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Discussion Starter #1
I'm not sure if this is the right place for this.

If not, I apologize.

My dad used a one wheel walk behind cultivator many years ago.
When I moved back to the property a few years ago, it was in the chicken coop and didn't run.

At the time, I needed the chicken coop for chickens so I just put this machine over in the weeds.

Couple days ago, it caught my eye and I started to investigate a little.
Became interested because I will be retiring in a couple months and thought this is something I may want to tinker with to see if I could get it running or whether it would be worth the bother.

I am NOT a very good mechanic.

I found the manufacturer's plate and it was made by the Great Lakes Tractor Co and had "Chief" on the plate.

Couldn't find at a quick look over what engine is on it.

Doesn't seem to be a lot of info on this on Google so I was wondering if anyone here had any info.

I'm guessing this is a late 40s early 50s model

Thanks in advance
 

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Discussion Starter #5
Recalling what little I can of my dad using it, it would be better than a roto tiller
Hope I can get it running

Solving the engine may be a real challenge
 

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Great Lakes Tractor Company was in Rock Creek OH in the 50's. They made a line of Chief and Junior Chief lawn tractors and cultivators. The one-wheel units were used for cultivation; the two wheelers were able to handle a snow plow, a sickle-bar mower, discs, tines, and perhaps other drag-along attachments.

My two-wheel Chief is fitted with a factory reverse gear. I have blown up two engines over the years plowing snow, but the tractor itself is in good and serviceable shape. I use it now with engine #3 as a mule to push around a classic car that i am working on.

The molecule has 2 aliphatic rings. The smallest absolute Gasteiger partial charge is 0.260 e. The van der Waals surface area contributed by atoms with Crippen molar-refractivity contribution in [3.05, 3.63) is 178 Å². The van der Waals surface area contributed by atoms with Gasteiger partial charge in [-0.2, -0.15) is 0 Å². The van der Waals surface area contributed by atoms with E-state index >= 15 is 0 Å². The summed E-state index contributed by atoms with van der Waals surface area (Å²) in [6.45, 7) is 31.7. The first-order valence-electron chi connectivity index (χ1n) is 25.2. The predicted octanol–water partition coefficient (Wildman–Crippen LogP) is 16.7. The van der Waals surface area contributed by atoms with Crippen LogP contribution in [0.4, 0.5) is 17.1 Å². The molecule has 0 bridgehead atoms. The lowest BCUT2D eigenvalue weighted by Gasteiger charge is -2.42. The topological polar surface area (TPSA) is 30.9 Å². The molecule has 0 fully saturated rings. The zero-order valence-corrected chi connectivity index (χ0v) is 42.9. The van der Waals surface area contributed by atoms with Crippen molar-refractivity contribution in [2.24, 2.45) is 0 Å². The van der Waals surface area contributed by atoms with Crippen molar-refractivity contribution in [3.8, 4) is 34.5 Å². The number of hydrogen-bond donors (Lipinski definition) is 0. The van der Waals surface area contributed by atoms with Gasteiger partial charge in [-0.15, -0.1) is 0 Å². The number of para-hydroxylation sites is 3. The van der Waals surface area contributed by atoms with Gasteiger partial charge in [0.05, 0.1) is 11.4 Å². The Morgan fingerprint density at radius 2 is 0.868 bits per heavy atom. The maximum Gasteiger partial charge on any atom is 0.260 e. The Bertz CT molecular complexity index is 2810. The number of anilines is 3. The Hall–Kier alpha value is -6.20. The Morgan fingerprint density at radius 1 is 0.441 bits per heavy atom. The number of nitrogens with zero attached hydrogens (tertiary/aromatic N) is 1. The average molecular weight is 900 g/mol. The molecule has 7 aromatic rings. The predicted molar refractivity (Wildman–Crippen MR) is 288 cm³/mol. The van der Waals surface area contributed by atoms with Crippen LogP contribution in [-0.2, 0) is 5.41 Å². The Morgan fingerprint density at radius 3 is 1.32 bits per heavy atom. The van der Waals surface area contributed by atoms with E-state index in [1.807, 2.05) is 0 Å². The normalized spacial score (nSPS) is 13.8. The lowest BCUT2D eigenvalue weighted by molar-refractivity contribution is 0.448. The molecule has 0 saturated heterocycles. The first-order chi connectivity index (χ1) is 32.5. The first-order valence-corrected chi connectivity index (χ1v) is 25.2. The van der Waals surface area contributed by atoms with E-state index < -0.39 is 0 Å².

Look in the two-wheel tractor forum for pix and more info on Great Lakes Tractor Company or Google "Great lakes tractor' to find the articles on my tractor and others.

--Tom
 

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Discussion Starter #7
Tom, thanks for the info.
Mine is now in the garage still completely assembled.
For my amusement a couple weeks ago, I sprayed Blaster down the plug hole to see if I could free up the piston.
I expected to have to do this multiple times.
However, I hand turned it and it moved.
I look to start tackling it soon
 

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Hi,

I have made alterations to my "Chief" to make it a better mule for moving my project car around.

1. Engine #3, a 1.5 hp Clinton, gave up the ghost. I modified the motor mounting area and installed a used (from a no-longer-used piece of construction equipment) Honda 9 hp engine. Why this engine? It was free, and it starts on the 1st or 2nd pull every time. It's way bigger than necessary.

2. I added an 8" front wheel, actually a swivel caster, to give it a tripod stance.

3. I rigged a lock on the engagement lever to assure a neutral position so the tractor would stand still and put spring washers on the lever pivot to give it resistance against falling downward.

4. I replaced the 60+ year old tires (they split open one day) and tubes. The tires were out of warranty--imagine that! This was my biggest investment in this tractor. I did not fill them with fluid.

With these changes the GLTC Chief is suited perfectly to my needs. It pulls and pushes as needed and is not as stubborn as a live mule!

--Tom
 
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